Joe:  Yes, she’s probably amazing, yes.

Brian:  Because the thing is, to get to a point where you are doing something different from everybody else, you need to take different routes.

Joe:  Yes.

Brian:  And anyway, what she got him doing was she got him doing ballet.

Joe:  Wow. Okay. Yes, that makes sense, yes.

Brian:  It makes sense, when you think about it.

Joe:  Of course it does, yes!

Brian:  And when she told him, ‘Oh, yes, you’re going to do some ballet classes and you’re going to incorporate…’ he was going, ‘I thought she was crazy, but I did it.’ And you can see how that worked.

Joe:  You can see that, yes.

Brian:  So he’s looking, you know…

Joe:  To push, to free…

Brian:  …to pull away, to free up his instrument, to free up the body in order to do what he needs to do – and I think the same applies to actors. Now, you might think, ‘Oh, going to a ballet class or something like that, a dance class, I’ll be out of my comfort zone’ – but actually that’s fine. You should do it! Because it’s going to force your body physically into a different area where it’s probably not comfortable, but it’s going to actually start to open the instrument up, ready for it to be physical.

Joe:  To be physically challenged and to be physically – you become more physically aware of what your instrument is doing – how it moves, what are your habits, where the aches and the pains…

Brian:  Listen; if you’re only standing and sitting during the day, then you’re not using your body physically.

Joe:  No.

Brian:  So you’ve got to find – acting’s a physical process; I don’t care if it’s film or theatre or what – it’s all physical.

Joe:  It’s all very physical, all of it, yes.

Brian:  And you have to find a way of starting to engage physically in your body that is outside the normal range of movement, because a normal range of movement for most people is very, very limited – it’s standing and sitting. Same goes for the voice, by the way, because most people only use a fraction of the range of their voice.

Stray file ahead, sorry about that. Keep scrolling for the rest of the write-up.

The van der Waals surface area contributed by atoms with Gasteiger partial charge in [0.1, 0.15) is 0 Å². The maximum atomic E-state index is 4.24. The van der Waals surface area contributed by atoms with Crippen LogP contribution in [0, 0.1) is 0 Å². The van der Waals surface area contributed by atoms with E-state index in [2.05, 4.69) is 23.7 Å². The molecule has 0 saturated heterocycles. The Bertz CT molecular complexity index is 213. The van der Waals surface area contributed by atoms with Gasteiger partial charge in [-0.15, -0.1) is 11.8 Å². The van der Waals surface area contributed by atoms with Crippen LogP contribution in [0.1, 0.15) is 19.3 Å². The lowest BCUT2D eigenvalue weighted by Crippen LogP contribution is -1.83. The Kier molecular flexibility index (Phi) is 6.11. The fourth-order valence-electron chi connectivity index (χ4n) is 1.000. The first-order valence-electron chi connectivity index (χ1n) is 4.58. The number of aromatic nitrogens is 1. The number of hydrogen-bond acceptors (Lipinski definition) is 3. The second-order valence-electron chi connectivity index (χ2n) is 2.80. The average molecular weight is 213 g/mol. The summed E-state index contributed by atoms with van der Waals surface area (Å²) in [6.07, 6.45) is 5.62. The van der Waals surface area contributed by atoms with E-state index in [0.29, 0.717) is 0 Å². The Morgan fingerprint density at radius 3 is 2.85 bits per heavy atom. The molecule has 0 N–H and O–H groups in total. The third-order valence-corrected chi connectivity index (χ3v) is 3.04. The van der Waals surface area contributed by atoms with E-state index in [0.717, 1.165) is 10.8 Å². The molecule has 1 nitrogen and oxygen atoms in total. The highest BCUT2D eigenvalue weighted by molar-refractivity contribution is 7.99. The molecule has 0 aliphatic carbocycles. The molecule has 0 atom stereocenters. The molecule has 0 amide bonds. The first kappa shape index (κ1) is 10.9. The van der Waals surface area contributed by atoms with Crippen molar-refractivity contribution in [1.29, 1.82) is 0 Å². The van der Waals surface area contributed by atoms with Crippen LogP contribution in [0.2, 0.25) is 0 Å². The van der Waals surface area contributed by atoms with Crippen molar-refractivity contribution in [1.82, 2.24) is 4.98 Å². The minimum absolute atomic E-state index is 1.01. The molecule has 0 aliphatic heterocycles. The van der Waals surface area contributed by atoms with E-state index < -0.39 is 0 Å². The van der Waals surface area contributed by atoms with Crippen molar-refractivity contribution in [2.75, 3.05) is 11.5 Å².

Joe:  Of the full range, yes.

Brian:  And so what happens is they can become quite monotone if they come into acting, rather than using a full range of what they’ve got available.

Joe:  Yes.

Brian:  So, the more I talk about this, Joe, and the more advanced certain acting practices that I go into with actors – for example, we do the Vakhtangov…

Joe:  Vakhtangov, yes, of course.

Brian:  …which is for graduates, which is a very physical process. The more that you can incorporate that’s physical into your acting, the more dynamic it becomes and the more interesting it becomes.

Joe:  Yes. And the more powerful the performance becomes. Remember; you’re bringing this in order to enhance all of that, you know. When you’re starting out – and some actors, young actors out there might be saying, ‘Oh, yes, great. I’m in my body. I run, I do this, I jog, I lift weights and all that’ – yes, but it’s about being able to move within that context, really being able to be free to try something. If you’re thinking about what can you do, well, it’s not just about being able to have buff arms and really big legs; it’s about being able to move within that, being able to freely move. It’s a bit more complicated than that because the only thing is, Brian, I wanted to say, the difference between us and the Olympian athlete is a lot of the times they’re trying to quieten the emotion; they’re trying to take all the emotion out – whereas we’re putting all the emotion in and being physical! You’re having two experiences: you’ve got to be in your body and you’ve got to have the emotional experience because the character that you’re creating might be hurt and upset and all of these things. And Olympian athletes, they try to take that out. It’s like they try to take the emotion out so that they can keep calm and collected – whereas we’re like, ‘No! We want the mess as well!’